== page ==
Top 10 things to do after Rocky Linux 9 install

Congratulations! You have just successfully installed the latest version of Rocky Linux on your system.

We conducted a short informal survey of typical things that Rocky Linux power users do to personalize their systems right after a fresh install and we’ve collected the list here. Where applicable, we’ve put the list into helpful categories to target different areas of users. 

All commands are expected to be run from the command line using a terminal application.

System settings

  1. Customize the system hostname. For example to change the default hostname from localhost to kickass-workstation, or any name you like, type:
$ sudo hostnamectl  --static hostname "my-workstation"

Enable extra repositories

  1. Install the latest available updates. Type: 
$ sudo dnf -y update
  1. Enable the CodeReady Linux Builder (CRB) repository, type:
$ sudo dnf config-manager --set-enabled crb

The CRB repository contains extra libraries and developer tools. This repository is available on Rocky Linux 9 but is disabled by default)

  1. Install the package for the EPEL repository.  Type:
$ sudo dnf -y install epel-release

Extra desktop environments

  1. Install the KDE Desktop environment. Type:
$ sudo dnf -y groupinstall "KDE Plasma Workspaces"

(KDE Plasma is a popular and customizable desktop environment. You can learn more about KDE here)

  1. Install the Xfce desktop environment. Type:
$ sudo dnf -y groupinstall "Xfce"

(Xfce is another popular lightweight desktop environment. You can learn more about Xfce here)

Extra productivity applications

  1. Install an office suite. Type:
$ dnf -y install  libreoffice-*

LibreOffice is a free and powerful office suite. Learn more about it here

  1. Install Zoom directly from the vendor website. Type:
$ sudo dnf -y install https://zoom.us/client/latest/zoom_x86_64.rpm

OPTION A: Developers

Install extra applications needed for a basic development environment.

$ sudo dnf -y groupinstall "Development Tools"
$ sudo dnf -y install git

OPTION B: Scientists and Researchers

$ sudo dnf -y groupinstall "Scientific Support"

OPTION C: System Administrators

Install extra tools to aid system administration, network monitoring, and container related tasks

$ sudo dnf groupinstall  "System Tools"  "Container Management"
$ sudo dnf -y install ansible-core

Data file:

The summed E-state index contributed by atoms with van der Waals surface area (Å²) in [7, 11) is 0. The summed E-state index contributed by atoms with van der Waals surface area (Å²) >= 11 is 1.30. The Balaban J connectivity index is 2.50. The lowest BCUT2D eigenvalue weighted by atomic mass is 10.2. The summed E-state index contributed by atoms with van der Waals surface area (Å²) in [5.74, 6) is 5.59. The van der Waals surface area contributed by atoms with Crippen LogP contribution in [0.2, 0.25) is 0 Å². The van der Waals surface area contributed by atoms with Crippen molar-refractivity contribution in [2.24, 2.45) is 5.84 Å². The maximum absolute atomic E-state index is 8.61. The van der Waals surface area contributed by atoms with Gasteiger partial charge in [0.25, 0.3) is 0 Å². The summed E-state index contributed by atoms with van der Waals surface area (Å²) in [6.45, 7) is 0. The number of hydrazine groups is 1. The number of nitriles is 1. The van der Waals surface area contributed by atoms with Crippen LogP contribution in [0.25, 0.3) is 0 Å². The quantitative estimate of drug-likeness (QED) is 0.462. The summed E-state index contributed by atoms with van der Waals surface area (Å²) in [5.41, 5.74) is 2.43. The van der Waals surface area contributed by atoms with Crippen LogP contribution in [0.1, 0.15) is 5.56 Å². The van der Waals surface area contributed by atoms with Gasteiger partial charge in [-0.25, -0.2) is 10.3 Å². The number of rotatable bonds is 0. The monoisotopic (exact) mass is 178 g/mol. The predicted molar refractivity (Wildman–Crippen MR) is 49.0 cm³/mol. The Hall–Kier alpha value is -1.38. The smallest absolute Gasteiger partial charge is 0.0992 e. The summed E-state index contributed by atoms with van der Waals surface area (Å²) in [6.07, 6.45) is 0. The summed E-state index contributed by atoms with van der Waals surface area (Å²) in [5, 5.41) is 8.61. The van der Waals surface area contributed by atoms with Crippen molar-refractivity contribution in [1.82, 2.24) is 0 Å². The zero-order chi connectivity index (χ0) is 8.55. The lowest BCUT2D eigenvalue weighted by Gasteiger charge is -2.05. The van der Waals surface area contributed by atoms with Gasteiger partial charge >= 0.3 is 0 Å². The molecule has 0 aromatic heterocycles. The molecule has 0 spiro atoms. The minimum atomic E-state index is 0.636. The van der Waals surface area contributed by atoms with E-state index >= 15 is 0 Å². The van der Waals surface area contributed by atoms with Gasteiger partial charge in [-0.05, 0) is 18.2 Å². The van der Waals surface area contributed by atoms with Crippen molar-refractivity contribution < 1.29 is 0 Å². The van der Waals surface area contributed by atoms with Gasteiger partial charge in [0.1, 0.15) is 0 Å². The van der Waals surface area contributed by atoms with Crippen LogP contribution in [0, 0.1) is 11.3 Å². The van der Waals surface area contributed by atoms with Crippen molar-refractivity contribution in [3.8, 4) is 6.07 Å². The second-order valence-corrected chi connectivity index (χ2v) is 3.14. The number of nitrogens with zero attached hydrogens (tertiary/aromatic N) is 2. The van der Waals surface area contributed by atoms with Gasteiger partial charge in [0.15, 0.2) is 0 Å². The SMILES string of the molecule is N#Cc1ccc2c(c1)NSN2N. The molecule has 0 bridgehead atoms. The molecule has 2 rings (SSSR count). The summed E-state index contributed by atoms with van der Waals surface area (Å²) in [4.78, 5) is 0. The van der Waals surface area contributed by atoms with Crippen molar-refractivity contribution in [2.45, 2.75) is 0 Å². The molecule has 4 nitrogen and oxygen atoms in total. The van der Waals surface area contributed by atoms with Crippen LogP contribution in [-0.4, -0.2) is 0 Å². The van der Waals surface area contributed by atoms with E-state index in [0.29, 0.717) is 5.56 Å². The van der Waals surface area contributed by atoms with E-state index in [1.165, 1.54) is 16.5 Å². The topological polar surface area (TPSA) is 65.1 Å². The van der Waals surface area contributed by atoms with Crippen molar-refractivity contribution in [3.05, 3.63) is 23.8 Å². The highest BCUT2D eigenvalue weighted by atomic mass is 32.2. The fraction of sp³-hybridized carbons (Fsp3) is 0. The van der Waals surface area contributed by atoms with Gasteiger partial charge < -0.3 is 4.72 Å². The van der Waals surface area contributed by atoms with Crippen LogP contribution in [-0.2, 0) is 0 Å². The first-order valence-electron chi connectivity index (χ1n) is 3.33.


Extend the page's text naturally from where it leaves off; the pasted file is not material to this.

OPTION D: Security Professionals

Install extra security tools for integrity and trust verification.

$ sudo dnf -y groupinfo "Security Tools"

Proprietary GPU driver installation

  1. For systems with proprietary GPU hardware, you might want to install appropriate drivers directly from the vendor.

OPTION A: NVIDIA GPU

Use the following commands to install the proprietary NVIDIA drivers if you have NVIDIA hardware installed.

$ ARCH=$(/bin/arch)
$ distribution=$(. /etc/os-release;echo $ID`rpm -E "%{?rhel}%{?fedora}"`)
$ sudo dnf config-manager --add-repo \ http://developer.download.nvidia.com/compute/cuda/repos/$distribution/${ARCH}/cuda-rhel8.repo
$ sudo dnf install -y kernel kernel-core kernel-modules \
kernel-devel-$(uname -r) kernel-headers-$(uname -r)
$ sudo dnf module install nvidia-driver

OPTION B: AMD GPU

Alternatively if your system ships with AMD GPU hardware, you might want to install the GPU drivers available from the vendor.

As of the time of this writing the latest version available was named amdgpu-install-22.20.50200-1.el9.noarch.rpm.

You can always browse for and obtain the latest version from – http://repo.radeon.com/amdgpu-install/latest/rhel/9.0/

Download and install the latest AMD GPU installer package using DNF. Type:

$ sudo dnf -y install  \ http://repo.radeon.com/amdgpu-install/latest/rhel/9.0/amdgpu-install-22.20.50200-1.el9.noarch.rpm

Run the driver installer by running:

$ sudo amdgpu-install -y --accept-eulaEferfr

Reboot

  1. Reboot the system by running: 
$ sudo reboot

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